This articles address the importance of empathic listening in the workplace and provides skill development techniques.
To listen empathically Is to be present, with patience, acceptance, non-judgement, kindness and care.
How can we effectively support and help someone in the workplace who is suffering, when we may not know what to say or have any relevant advice or experience to offer?
When we know how to listen empathically, we do not necessarily need to have the answers, or give advice, rather, we help and support by being present, letting the person know that we care, they are heard and accepted. This alone can be immensely healing for people and provide huge relief.
Empathic listening skills allow anyone to step into the speaker’s story, to really hear and understand them, to sense what they may be feeling, and to be with them, in the present, with their pain, suffering, frustration or difficulty, without judgement or criticism, holding a space of psychological safety, acceptance and support.
Stephen R. Covey (2020, p. 277), author of ‘The 7 Habits of Highly Effective People’, summarizes the heart of empathic listening: “Seek first to understand.” Carl Rogers, a humanistic psychologist, described empathic listening as “entering the private perceptual world of the other and becoming thoroughly at home in it” (Rogers, 1980, p. 142).
When we practice Empathic listening, we allow the other person to dominate the discussion, attentive to what is being said, mindful not to interrupt, and with sensitivity to the feelings and emotions that are being expressed. When we are listening empathically, we are letting the other person know that:
"I want to understand you and how you feel, I am interested in what you are saying, I am not judging you, and I want to help you to find a resolution’
The impact empathic listening has on the speaker is to let them feel acknowledged, valued, accepted and understood, which can help foster their self-esteem, reduce stress and tension, and increase trust and cooperation.
The Essence of Empathic Listening
Co-worker: “Stephen always says he will meet the deadline, but I am always chasing him, and never know where he is at or how long he will take to get things done’
Listener: “It sounds like you’re frustrated with Stephen and work right now?”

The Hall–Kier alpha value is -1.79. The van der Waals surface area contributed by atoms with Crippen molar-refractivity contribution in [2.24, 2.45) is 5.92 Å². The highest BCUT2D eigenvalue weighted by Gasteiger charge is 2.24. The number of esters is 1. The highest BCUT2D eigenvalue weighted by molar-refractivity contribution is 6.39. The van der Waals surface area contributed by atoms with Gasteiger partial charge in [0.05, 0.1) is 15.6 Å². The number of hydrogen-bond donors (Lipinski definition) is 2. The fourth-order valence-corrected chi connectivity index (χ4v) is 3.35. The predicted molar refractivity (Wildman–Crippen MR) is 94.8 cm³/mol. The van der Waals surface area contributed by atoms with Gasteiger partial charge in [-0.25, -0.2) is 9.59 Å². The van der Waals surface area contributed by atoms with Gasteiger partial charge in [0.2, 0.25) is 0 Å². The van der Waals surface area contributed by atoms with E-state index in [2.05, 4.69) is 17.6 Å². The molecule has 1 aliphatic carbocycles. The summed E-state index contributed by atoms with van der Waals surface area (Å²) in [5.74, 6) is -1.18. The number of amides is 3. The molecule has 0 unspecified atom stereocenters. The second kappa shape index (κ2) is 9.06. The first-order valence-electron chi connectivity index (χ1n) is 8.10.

Here, the listener doesn’t negate or judge the speaker, rather, they let the speaker know they heard what was said and captured the emotion, while the open nature of the question invites them to elaborate and open up further.
What to Avoid
Phrases you can use when listening empathically
Before asking questions, it is wise to be sensitive to the other persons disposition and have a deep awareness of the context. Not all questions are appropriate in every situation, and in some context may trigger issues that they are not ready to face, or that are not appropriate to face in the current situation, such as deep psychological traumas in a work space or when there is little time to really hear and be present with a person.
The following examples can help the listener open up and clarify what is being said:
When you want the other person to know you are there for them, you can ask or say:
Develop your empathic listening skills: Would you and your team members like to practice empathic listening with a facilitator to feedback on your communication style and support your skill development? Please get in touch: firstname.lastname@example.org
Location: Groups of 2/3 people available online. Small group sessions, in-person in Sotogrande, Cadiz, and Ocean Village, Gibraltar.
Antonia Behan - Coaching Psychologist - BSc MSc MBPsS MICF PCC
0034 620 741 361
Oficina 10, Sotovilla 2, Pueblo Nuevo de Guadiaro, 11311, San Roque, Cadiz, Spain.
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